It is called thermodynamic system or system to any set of objects that is convenient to consider as a unit and that can exchange energy with the environment.
In this way, the study of the phenomena that occur in a thermodynamic system can be reduced to the analysis of a series of more or less simple variables.
Obeying the degree of isolation that these systems present with respect to their environment, it is possible to recognize three different types:
- Open systems. They are the most predominant of all, they are characterized by exchanging energy and / or matter with the environment that surrounds them, either taking it towards him and / or expelling it.
- Closed systems. They exchange energy (heat, work) with the outside, but never matter (their mass remains intact).
- Isolated systems. They do not exchange energy or matter of any kind with their environment, they are considered systems disconnected from the dynamics around them. Totally isolated systems do not really exist in the universe, so they are considered cases of abstraction in determined periods of time. Are assumed in thermodynamic equilibrium.
Examples of open systems
- The human body. Being in need of matter to obtain energy, the body is an open system that requires the exchange with the environment of organic and inorganic inputs and energy for its operation.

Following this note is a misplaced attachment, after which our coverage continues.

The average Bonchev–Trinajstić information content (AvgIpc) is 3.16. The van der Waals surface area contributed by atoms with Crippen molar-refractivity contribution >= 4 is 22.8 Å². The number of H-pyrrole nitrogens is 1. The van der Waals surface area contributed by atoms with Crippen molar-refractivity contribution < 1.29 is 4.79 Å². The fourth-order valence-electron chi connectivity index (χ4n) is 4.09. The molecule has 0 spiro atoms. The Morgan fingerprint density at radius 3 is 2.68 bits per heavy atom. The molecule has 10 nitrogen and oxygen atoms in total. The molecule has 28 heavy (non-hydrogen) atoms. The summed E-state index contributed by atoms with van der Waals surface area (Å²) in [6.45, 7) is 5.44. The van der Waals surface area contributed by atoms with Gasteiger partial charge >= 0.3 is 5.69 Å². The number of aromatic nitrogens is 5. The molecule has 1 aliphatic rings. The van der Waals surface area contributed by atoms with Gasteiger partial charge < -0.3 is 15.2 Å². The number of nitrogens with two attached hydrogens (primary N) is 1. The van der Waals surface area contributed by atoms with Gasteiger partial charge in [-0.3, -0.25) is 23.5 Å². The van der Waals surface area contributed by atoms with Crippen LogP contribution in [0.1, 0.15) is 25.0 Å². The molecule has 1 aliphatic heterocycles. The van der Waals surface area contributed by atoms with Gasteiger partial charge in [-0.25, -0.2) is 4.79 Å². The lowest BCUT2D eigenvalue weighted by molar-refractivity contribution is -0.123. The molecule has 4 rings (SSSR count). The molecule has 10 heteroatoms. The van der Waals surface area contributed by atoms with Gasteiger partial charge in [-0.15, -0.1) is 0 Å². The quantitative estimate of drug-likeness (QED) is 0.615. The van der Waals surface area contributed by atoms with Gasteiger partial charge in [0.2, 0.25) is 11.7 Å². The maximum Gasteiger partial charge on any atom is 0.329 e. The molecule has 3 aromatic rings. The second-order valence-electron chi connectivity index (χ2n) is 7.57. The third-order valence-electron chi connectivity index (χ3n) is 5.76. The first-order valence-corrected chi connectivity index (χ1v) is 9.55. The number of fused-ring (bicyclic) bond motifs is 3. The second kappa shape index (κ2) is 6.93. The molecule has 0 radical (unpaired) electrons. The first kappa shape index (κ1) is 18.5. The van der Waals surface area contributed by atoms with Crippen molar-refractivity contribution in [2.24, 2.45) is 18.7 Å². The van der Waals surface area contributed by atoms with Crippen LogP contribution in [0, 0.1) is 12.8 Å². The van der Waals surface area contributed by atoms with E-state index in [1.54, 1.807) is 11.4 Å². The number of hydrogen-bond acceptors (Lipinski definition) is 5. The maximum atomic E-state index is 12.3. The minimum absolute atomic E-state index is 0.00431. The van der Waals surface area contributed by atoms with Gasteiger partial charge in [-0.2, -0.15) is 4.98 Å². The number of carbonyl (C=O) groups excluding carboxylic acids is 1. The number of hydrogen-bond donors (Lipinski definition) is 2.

- A pot of boiling water. The energy introduced into the system by the fire transforms the water into gas, which is released into the environment.
- A bonfire. To keep the fire burning it is necessary to provide the fire with flammable material, for example charcoal or dry branches. Without that matter to consume, the fire will go out.
- A combustion engine. Engines are complex systems that generate movement from a constant supply of fuel: gasoline, diesel, etc.
- Most of the plants. Plants require matter for their subsistence (in the form of water and nutrients) and energy (solar) to carry out vital photosynthesis.
- A compost bin. The process of compost that produces compost to fertilize crops operates based on the constant introduction into the compost of waste organic matter: husks, food scraps, etc. Without them, the degradation processes of the material would stop and so would the production of compost.
- The saunas. To produce the steam contained in saunas, water (matter) and energy (fire) are required to produce water vapor and allow it to accumulate in the closed room. After a period, the steam will disappear and a new injection of inputs into the system will be needed.
- A nuclear reactor. The electricity generated by the reactor is the product of the fission of uranium (or other elements) in a controlled atomic reaction that allows generating a lot of usable energy, but also toxic waste that must go somewhere in the environment.
Examples of closed systems
- A bottle of cold water exposed to room temperature. As the bottle is closed, the transfer of matter between the system and the environment is impossible: no liquid can enter or exit. However, it is possible to exchange energy: the water will gradually heat up.